1. The Ukraine complained that a Russian armored column has entered her territory. That came after the “peaceful invasion” of quickly re-painted army trucks. The half-loaded lorries expressed Putin’s “humanitarian” concern. They forced their way into an independent country to carry aid for separatist “civilians”. Although vary of a confrontation, the Ukrainians engaged the panzers. That netted prisoners. They proved to be, not local free lancers, but the regular Russian paratroopers. Newly soldiers spend their leave driving tanks in the Ukraine.
Foreign policy as an act of atonement.
Some of us live through the accident of birth and our ancestors’ sacrifices, in a functioning democracy. Such a system allows one to make choices regarding the persons that are entrusted to execute their will. Through that instrument, we can determine the goals pursued by the resulting government. Alas, the prevailing praxis falls short of the theory’s potential.
A few weeks ago, Hungary’s Prime Minister has presented some ideas at an open university as part of a brainstorming. His stated goal had been to explore the ways by which the future development of the community he is mandated to lead might be secured. As a point of departure Mr. Orbán has used his discovery that the state of liberal democracy has failed. The presentation proceeded from that finding of failure. Thus he concluded that a “work based” order needs to be developed, to avoid the mistakes of others. The concept translates into a policy of tough love. It intends to combine the goals of stability and local conditions to make society successful.
Switzerland is not perfect, but as countries go, it is hard to find one that is much better.
The more people know about Switzerland, the higher regard they tend to have for it. By almost any measure of human accomplishment, and particularly in creating a most successful country governance model, the Swiss are clearly No. 1 in the world.
Switzerland is a small, landlocked nation without much in the way of natural resources. It has managed to stay out of wars for two centuries and developed a long-term multilingual and multireligious democracy without strife. There is a rule of law with competent and unbiased judges and strong protections for private property.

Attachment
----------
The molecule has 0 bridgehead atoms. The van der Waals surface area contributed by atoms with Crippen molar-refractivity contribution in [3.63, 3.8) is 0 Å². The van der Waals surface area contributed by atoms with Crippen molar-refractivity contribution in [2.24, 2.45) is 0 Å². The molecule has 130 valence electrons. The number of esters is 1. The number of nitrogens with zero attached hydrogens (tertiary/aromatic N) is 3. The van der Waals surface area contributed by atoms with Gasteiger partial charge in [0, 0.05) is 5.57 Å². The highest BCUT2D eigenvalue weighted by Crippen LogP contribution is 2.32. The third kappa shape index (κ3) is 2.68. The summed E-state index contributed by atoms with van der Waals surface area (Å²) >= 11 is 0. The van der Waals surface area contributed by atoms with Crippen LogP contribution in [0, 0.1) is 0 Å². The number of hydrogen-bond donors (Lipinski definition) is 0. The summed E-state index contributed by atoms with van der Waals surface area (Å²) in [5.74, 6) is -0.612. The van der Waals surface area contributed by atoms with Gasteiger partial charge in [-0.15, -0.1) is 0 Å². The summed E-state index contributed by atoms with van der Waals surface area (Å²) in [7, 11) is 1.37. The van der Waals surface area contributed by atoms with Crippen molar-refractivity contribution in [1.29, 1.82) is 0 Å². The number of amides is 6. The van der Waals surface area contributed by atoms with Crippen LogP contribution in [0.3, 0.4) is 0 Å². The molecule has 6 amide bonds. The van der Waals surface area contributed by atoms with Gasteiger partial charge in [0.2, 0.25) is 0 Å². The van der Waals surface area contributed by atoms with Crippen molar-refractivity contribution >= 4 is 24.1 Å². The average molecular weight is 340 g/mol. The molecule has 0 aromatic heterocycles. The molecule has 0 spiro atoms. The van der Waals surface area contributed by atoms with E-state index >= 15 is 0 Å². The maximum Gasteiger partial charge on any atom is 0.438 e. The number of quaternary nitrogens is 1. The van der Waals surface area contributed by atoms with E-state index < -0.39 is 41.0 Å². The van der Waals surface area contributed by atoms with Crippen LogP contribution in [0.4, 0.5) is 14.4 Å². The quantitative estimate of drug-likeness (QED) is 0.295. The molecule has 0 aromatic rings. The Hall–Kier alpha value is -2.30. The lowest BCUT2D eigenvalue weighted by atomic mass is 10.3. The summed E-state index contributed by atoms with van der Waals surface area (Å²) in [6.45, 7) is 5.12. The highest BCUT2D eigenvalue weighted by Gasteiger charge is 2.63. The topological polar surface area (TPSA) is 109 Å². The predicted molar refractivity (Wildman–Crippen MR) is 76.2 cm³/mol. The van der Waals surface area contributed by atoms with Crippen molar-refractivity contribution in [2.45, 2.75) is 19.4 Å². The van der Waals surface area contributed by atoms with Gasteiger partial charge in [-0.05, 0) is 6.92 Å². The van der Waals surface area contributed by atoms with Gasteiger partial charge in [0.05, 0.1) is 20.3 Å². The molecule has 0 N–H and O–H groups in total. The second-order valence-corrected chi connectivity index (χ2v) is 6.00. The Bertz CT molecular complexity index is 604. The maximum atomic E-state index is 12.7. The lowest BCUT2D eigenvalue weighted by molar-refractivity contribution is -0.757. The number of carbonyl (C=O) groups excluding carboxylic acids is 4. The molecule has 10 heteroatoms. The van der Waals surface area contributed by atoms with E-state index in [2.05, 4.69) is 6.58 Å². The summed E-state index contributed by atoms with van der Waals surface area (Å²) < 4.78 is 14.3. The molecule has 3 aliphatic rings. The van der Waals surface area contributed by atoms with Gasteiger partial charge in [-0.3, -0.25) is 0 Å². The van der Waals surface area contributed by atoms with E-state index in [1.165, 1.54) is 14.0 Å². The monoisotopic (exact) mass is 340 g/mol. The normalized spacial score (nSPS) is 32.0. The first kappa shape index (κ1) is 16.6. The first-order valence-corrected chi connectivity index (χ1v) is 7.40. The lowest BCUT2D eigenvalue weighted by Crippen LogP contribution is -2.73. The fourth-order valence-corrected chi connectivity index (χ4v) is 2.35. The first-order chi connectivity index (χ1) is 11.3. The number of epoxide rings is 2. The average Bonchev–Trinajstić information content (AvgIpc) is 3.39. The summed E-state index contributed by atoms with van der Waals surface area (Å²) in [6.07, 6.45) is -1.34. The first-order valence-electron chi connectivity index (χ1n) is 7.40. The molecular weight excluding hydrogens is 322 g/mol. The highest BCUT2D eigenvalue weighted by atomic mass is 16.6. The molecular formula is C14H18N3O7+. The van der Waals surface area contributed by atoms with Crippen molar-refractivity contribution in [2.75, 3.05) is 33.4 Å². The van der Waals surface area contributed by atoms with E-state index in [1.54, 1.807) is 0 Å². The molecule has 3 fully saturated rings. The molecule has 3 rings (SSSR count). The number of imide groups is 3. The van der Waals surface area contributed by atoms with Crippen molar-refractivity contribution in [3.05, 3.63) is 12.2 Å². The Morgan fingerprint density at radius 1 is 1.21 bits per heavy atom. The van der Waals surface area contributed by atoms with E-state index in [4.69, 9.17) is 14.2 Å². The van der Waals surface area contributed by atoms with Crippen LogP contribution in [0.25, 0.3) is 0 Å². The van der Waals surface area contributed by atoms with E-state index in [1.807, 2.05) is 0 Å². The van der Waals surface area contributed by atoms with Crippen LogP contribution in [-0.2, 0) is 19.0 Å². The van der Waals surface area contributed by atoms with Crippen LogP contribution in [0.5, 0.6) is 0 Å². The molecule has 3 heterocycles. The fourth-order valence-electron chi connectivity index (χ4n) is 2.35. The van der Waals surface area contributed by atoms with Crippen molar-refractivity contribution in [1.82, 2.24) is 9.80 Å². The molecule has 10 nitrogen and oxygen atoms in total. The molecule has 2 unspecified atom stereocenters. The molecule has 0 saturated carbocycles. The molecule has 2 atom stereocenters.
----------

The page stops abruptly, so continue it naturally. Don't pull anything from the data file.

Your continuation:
Gregory Copley has argued in his recent study of Un-Civilization (2014) that the global human arrangement, a creeping improvisation of the last three or four centuries, nowadays has outlived its jerry-rigged semi-functionality so that it totters on the verge of a radical spontaneous reconstruction whose survivors will have experienced it as nothing less than a catastrophe. Eric Cline, in his recent study of The Year Civilization Collapsed (2014), underscores the likelihood of such a calamity as the one Copley predicts. Cline marshals the details of an archeologically attestable prototype of “systems collapse” that occurred around the date 1177 BC when a vast swath of the civilized Eastern Mediterranean literally went up in flames, inaugurating a “dark age” that in some places lasted four hundred years. That it has happened increases the possibility that it might happen. Jean-Pierre Dupuy, like Copley and Cline, is a student of crises, but unlike them he is primarily a religious thinker, one who takes seriously the insights of the man whom he calls the Einstein of Twentieth-Century social science, René Girard. Dupuy’s title, The Mark of the Sacred (2008; English, 2013), recalls the title of Girard’s seminal Violence and the Sacred (1966; English, 1972). In that work, Girard discovered, in myth, ritual, and tragic poetry, the signs of a “sacrificial crisis” ubiquitously and regularly afflicting archaic societies. In the sacrificial crisis, the social group suffers structural breakdown in rampant mimesis or imitation that resolves itself through the violent production of a victim; the victim’s immolation then promotes him to godhead and generates the basic forms of culture.